To many organizations, “change” simply means doing the same thing with only a few cosmetic differences, usually with fewer people, but hopefully with better financial results. Layoffs may mean major change for the people forced to find new jobs, but I question if anything truly innovative actually occurs in the organizations themselves.

    I think this concept could benefit from deeper exploration, especially since new executive leadership is often brought in with the intent of leading change and since the principles of Kotter’s “Leading Change” are taught in business schools. Perhaps executives should endorse change instead of leading it? Lots to think about here.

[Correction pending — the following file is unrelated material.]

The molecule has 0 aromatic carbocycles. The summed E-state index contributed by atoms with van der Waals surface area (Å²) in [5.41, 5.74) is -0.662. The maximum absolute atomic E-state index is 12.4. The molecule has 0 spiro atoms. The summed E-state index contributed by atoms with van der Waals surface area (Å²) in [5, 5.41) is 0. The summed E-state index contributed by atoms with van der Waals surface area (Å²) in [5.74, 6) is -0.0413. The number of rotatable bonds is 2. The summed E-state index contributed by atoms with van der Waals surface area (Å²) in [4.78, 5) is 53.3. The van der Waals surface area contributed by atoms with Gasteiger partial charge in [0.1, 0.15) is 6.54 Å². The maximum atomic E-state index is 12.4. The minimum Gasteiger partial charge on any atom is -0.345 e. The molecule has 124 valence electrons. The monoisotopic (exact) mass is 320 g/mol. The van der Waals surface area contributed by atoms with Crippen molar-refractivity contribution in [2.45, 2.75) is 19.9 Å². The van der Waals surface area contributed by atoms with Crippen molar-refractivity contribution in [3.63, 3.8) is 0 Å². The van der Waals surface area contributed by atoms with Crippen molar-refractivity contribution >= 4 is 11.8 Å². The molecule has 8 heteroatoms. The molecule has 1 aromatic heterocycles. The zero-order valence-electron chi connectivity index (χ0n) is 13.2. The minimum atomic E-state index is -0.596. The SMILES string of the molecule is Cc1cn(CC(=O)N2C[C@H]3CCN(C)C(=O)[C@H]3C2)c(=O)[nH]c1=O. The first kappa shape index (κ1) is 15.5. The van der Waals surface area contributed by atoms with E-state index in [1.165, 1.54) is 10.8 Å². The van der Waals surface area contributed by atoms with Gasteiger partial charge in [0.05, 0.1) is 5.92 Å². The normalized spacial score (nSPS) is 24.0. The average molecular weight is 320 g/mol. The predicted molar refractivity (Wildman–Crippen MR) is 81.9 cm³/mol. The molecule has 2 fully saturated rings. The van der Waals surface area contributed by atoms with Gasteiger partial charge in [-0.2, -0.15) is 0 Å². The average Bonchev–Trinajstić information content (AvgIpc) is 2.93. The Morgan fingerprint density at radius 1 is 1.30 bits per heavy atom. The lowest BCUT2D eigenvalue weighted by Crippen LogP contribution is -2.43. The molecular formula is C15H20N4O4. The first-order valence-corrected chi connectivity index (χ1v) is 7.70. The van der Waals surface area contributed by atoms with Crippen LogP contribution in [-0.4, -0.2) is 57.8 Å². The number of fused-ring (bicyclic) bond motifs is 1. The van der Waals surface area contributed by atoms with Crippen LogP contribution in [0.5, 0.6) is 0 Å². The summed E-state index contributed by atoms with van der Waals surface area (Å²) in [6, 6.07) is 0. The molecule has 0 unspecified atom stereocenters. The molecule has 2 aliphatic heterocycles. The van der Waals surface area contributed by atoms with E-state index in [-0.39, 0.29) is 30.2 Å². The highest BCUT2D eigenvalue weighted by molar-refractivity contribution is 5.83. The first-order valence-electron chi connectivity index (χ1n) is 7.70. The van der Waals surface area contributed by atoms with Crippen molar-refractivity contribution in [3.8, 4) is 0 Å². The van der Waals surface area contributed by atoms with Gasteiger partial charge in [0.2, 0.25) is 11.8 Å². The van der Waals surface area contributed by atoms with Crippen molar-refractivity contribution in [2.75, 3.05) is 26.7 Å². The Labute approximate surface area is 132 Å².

6. pooja

    Hi Scott
    I really liked the way the myths are presented. It makes the concept clear. After reading so much, I still don’t believe this particular myth: People resist to change…I believe people are interested in innovations especially in this fast paced life. Anything that can reduce time and effort is well appreciated and accepted. The problem lies in the way it is presented and the choice of the consumer. So, for example my dad who is 60 years old, would not be interested in innovations related to Apple Ipads. However, he would be interested in an electronic broom that would reduce his effort of cleaning the terrace.
    So, it highly depends on the fact what we are innovating and for whom, what is our target audience. So saying that innovation (new) is not accepted by people as it shakes the status quo of the old – I do not believe in this fact.
    Just my opinion……